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Ask Maxwell MacKenzie to name the most beautiful building in architecturally stodgy Washington, and he’ll tell you that Eero Saarinen’s Dulles Airport terminal is not just the best of what’s around—it’s among the 10 most beautiful buildings on the planet. “It is a glorious, graceful, gravity-defying piece of sculpture that just happens to also be an airport,” says the 55-year-old photographer.
The building combines two of MacKenzie’s great loves—architecture and aviation—and both themes emerge in his photographs now on display at the Fraser Gallery and the American Institute of Architects Headquarters Gallery. For more than 30 years, the Woodley Park resident has been photographing steel beams, concrete pillars, and worn brick of buildings around the world at eye level. More recently, he’s done it from the bird’s eye view of his powered parachute plane.
“I don’t recommend it to someone who hasn’t lived for a while,” said MacKenzie, whose foot-powered aircraft has a small engine but an open body—hang gliding with a little more oomph. He took up flying in 1997, two years after the death of his father, a pilot. “[My wife] was very mad at me at first … [my sons] think I’m very foolish,” he says. “But to fly, you have to use your whole brain, which is very rewarding. I feel so alive when I get back.”
From the air, MacKenzie captures the abstract patterns of deer paths and tractor trails, or the checkered markings of farmland and swamp in Virginia and Minnesota, where he has another house and plane. These images are featured in the group show “Land” at Fraser Gallery and in his latest book, Markings. (He’ll sign copies at Politics & Prose on Dec. 15.) MacKenzie also keeps his eyes peeled for images reminiscent of abstract painters of the 20th century; he likens some of his nature photographs to paintings by Cy Twombly and Frank Stella.
MacKenzie sees his aerial landscapes as being similar to his architectural photography; both, he says, capture what man does to Earth. Architecture, from Minnesota barns to the most famous museums and monuments of the world, comprise much of his work, and it’s the focus of his show at the AIA, “Stone to Steel.” The exhibit’s large-scale color photographs were taken on two recent trips to Spain, where his favorite architect, Santiago Calatrava, built the country’s famous bridges and Valencia’s monumental City of Arts and Sciences.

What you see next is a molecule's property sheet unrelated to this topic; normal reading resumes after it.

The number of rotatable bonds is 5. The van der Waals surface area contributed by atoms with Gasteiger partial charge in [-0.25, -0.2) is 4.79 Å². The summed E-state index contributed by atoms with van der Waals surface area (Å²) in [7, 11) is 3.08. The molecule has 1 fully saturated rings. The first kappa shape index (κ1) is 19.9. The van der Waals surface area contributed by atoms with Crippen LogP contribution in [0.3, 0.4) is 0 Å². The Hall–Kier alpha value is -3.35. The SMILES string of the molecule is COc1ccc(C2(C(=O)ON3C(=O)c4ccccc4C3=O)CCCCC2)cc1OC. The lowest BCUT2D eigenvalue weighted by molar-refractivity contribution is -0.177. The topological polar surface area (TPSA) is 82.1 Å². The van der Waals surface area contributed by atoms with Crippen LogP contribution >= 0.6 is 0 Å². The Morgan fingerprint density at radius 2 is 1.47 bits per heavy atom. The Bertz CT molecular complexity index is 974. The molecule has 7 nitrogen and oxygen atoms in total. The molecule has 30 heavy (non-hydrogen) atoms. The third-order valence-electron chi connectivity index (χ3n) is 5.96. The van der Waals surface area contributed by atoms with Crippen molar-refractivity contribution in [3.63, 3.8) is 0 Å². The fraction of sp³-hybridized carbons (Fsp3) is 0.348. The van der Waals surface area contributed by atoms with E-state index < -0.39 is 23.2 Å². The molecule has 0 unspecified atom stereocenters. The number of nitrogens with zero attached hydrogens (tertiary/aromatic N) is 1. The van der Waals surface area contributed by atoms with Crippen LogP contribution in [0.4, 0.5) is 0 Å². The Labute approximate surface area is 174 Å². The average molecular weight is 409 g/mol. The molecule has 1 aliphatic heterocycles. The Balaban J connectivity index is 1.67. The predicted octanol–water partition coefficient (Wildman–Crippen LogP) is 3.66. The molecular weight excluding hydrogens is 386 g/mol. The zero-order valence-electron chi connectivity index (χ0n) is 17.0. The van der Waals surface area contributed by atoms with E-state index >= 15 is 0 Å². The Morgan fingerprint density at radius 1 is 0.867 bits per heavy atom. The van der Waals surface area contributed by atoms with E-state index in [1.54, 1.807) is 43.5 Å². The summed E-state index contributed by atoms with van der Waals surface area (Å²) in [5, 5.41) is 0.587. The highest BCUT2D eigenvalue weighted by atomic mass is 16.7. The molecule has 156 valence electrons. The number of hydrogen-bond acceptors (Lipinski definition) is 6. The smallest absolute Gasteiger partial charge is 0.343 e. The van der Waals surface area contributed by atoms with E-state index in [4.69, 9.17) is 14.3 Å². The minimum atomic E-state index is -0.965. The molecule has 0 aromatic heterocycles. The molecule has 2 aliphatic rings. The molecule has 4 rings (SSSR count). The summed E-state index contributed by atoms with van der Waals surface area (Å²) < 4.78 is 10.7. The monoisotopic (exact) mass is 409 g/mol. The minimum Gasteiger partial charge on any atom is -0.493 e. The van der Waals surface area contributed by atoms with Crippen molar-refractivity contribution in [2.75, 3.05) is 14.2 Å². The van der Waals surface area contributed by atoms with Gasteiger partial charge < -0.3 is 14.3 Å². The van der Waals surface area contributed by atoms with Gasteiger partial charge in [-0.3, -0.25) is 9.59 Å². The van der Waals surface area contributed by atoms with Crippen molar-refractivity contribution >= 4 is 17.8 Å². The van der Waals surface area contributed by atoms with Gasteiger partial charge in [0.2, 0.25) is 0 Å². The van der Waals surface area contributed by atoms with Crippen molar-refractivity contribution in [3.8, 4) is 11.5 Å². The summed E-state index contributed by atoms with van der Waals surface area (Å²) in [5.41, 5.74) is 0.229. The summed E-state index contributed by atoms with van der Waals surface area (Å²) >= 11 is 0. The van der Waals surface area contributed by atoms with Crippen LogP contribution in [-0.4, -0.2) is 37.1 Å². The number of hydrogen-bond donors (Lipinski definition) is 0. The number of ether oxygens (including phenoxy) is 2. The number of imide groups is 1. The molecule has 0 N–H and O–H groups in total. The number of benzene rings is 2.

MacKenzie studied architecture and photography at Bennington College in Vermont. His interest in buildings was so strong that he considered becoming an architect, but he ultimately decided against it. “I don’t have the patience,” he says. But he’s preserved his reverence for Calatrava’s harp-shaped Bach de Roda bridge and Campino Volantin footbridge; his photos of them are contrasted with images of Spain’s ancient Roman aqueducts, which still function after thousands of years. That combination speaks to his interest in structure as well as aesthetics—something he was reminded of on Aug. 1, when a highway bridge in Minneapolis collapsed into the Mississippi River.
“I was in Minnesota when that bridge fell,” says MacKenzie. “People wanted to build it back right away…but what we need in this country are bridges that are both functional and beautiful.”
“Land” shows at Fraser Gallery, 7700 Wisconsin Ave., Bethesda, Md., to Jan. 5; call (301) 718-9651. “Stone to Steel” shows at the American Institute of Architects Headquarters Gallery, 1735 New York Ave., NW, to Jan. 4; call (202) 638-3221.